The music by John Barry is widely regarded as the most, yes that word again, atmospheric of the series, with lush orchestrations underlining the tense action cues. Maurice Binder is at it again with, (I feel) not his most extraordinary work, but excellent none-the-less. Nancy Sinatra’s song is also supreme.

    ‘You Only Live Twice’ -by Turn

    This is the film where the series really got steered off course into the big-budget fantasy land. Some may argue Thunderball was, but this is really the film where Bond became SuperBond and the gadgets took over. Thunderball at least had an interesting story wrapped around the underwater stuff and stunts whereas You Only Live Twice takes the opposite approach and shoehorns other the story around the numerous locations and vehicles.

    Part of the problem is letting Roald Dahl, virtually a screenwriting novice, do the script. Richard Maibaum would have lent some continuity at least. I’d like to see the original script, but it’s more like he came up with the big chase ideas first then built the story and it really hurts the whole thing. A great novel was largely wasted here.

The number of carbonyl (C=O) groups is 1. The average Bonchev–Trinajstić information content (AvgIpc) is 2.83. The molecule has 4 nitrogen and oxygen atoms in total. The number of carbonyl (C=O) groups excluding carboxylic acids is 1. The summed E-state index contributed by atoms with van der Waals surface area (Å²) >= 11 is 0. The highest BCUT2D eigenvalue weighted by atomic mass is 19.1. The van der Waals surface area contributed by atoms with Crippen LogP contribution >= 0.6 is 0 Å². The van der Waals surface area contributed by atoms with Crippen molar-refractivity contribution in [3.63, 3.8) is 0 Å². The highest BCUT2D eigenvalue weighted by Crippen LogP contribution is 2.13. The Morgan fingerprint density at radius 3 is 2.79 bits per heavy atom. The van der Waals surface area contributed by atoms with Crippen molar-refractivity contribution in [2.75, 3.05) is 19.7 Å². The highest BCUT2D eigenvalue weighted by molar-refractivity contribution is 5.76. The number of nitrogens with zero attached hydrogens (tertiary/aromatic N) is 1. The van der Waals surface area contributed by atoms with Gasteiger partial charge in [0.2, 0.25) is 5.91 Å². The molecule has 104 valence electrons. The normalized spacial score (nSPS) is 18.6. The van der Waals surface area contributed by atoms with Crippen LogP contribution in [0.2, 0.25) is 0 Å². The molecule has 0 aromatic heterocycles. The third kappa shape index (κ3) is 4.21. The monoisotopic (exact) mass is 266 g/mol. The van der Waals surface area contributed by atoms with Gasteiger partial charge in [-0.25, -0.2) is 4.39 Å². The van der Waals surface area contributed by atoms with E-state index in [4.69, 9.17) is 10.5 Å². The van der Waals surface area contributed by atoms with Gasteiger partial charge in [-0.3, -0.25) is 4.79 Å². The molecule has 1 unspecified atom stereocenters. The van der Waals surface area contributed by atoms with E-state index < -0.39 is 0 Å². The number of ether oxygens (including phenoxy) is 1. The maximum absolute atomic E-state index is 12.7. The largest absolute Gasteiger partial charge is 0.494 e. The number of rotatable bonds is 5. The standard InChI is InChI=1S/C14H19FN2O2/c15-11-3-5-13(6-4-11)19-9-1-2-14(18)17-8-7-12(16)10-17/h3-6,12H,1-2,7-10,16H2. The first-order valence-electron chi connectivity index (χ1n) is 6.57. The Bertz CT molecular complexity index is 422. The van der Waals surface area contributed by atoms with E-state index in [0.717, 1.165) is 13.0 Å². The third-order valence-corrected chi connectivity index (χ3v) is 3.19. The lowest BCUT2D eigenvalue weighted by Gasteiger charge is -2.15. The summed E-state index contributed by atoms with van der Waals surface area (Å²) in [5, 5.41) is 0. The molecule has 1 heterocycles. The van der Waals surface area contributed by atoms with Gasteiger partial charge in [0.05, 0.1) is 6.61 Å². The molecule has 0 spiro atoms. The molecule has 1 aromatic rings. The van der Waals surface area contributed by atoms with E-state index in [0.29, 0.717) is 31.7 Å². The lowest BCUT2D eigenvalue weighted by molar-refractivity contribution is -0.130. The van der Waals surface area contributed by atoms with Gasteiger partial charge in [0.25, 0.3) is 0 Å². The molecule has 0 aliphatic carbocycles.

We are supposed to suspend disbelief when watching a Bond film, but here it really goes over the edge — Bond stumbles onto a safe and just happens to have a mini safecracker in his pocket; a helicopter appears from nowhere to magnetize a car and dumps it into the bay; a point is made that there is a cave with poisonous gas at one point, then later on people escape through it with no problem; Bond has handy suction cups just perfect for navigating hollow volcanoes he may stumble across. And the fact somebody could hollow out a volcano without anybody noticing. It’s all just too much.